Modern Cartooning: Essential Techniques for Drawing Today's Popular Cartoons (Anglais) Broché – 26 mars 2013
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"First, let’s examine the various theories of cartooning from a contextual standpoint. Oh, what the heck, let’s just start drawing!
You may be wondering if it’s possible to create cartoons with personality by beginning at a basic level. You foolish, foolish mortal. You’re only half right. The faces you’re going to begin with are easy to draw, but they’re also pro-level character designs that are highly entertaining and stuffed with personality. You can achieve these results by using a few simple head shapes and filling them with simplified facial features. But there’s more to it than that: The initial construction of the head shape (in this case, a circle) should remain conspicuous even in the final character design. This technique causes the head shape to appear as an obvious feature of your cartoon character. The basic head construction does not just serve as a guideline for the finished drawing; it becomes a caricature of a “regular” head. "
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The problem for the ten year old is less the drawings and more the reading level of Chris's written instructions. I suspect that younger beginners such as the ten year old would end up just looking at the pictures and hopefully doing the step-by-step drawings. They would be better off with one of Chris's good step-by-step drawing books, such his books "The Cartoonist's Big Book of Drawing Animals". However, if they have their heart set on Modern Cartooning and have a parent willing to work together it just might work. If the parent reads and discusses Chris's written instructions and both draw the cartoons, it could be a very positive experience. This all assumes the parent is confident enough in their own drawing skills.
Drawing is really about observation. It requires the ability to judge shapes and their placement. Is the body large enough? Is the head positioned correctly? Are the eyes too large, too far apart, or too high or low on the face? Chris's step-by-step drawings are a great help in developing these observational skills. The step-by-step drawings are large, clear and simple enough that each step is easy to follow. It is hard to say how easy or difficult you will find it to draw the cartoons. I'd say they are very easy, but then I've been drawing for more than 60 years and am confident enough is my own drawing skills that I teach kids art. I think these are great drawings for a beginner, the shapes are clear and the steps logical and complete. As long as you follow the steps in order and not just attempt to copy the finished cartoon you should be successful. Remember you will need to practice and draw each cartoon over and over again. You won't become a cartoonist by just reading the book. But repeatedly drawing of each cartoon and reading Chris's comments should result in a noticeable improvements in your cartooning skills.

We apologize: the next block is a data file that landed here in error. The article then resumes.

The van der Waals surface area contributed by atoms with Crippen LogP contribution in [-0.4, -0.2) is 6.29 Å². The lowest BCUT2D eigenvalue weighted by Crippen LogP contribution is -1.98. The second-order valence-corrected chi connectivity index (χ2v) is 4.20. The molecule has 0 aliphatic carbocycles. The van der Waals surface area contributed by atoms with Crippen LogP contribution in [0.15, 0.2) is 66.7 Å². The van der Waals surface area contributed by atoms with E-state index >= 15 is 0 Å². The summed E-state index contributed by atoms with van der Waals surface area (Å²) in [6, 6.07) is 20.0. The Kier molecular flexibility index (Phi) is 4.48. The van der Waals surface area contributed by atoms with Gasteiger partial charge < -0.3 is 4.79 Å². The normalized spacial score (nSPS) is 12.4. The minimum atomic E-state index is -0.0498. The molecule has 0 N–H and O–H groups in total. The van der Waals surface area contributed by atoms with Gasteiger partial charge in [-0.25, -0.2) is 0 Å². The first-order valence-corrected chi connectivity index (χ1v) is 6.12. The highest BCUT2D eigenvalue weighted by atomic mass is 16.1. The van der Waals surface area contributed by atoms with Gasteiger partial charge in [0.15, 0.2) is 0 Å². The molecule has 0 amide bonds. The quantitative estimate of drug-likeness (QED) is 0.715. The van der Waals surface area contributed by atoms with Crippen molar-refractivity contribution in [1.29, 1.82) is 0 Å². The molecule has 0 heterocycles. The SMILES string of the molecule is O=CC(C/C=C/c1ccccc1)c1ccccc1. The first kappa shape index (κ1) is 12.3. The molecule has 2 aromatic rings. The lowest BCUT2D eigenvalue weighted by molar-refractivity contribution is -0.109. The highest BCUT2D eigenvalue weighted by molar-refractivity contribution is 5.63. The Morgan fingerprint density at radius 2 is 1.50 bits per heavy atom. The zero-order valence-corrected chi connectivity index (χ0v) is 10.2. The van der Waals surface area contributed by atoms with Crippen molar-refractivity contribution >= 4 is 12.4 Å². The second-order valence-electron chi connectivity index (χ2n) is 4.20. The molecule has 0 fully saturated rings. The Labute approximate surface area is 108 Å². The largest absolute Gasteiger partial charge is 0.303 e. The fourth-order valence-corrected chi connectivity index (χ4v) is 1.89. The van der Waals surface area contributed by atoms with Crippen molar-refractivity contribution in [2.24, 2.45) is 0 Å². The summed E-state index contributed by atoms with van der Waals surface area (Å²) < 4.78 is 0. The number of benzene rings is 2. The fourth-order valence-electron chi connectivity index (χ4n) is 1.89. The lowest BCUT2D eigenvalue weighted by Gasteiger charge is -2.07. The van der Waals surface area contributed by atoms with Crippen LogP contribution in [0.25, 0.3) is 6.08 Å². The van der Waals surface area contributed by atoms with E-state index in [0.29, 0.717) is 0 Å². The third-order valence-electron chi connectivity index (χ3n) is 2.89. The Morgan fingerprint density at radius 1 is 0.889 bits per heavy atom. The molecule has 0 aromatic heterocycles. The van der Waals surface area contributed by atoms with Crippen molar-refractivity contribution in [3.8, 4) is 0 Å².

Cartooning is all about the observation of people and their foibles. Chris is a great cartoonist because he combines both keen observation with a quirky sense of humor. The stereotypical characters he creates are instantly recognizable and outrageously funny. Chris is an excellent teacher for beginners because of his willingness to not only explain what to draw but also point out why. One of the great strengths of Chris's teaching style is he goes beyond just showing what to do. He also shows the design process by including a number of rough drafts that led up to the character's design. This is reinforced in Chris's videos were he is constantly erasing and redrawing while explaining all his reasoning for the changes.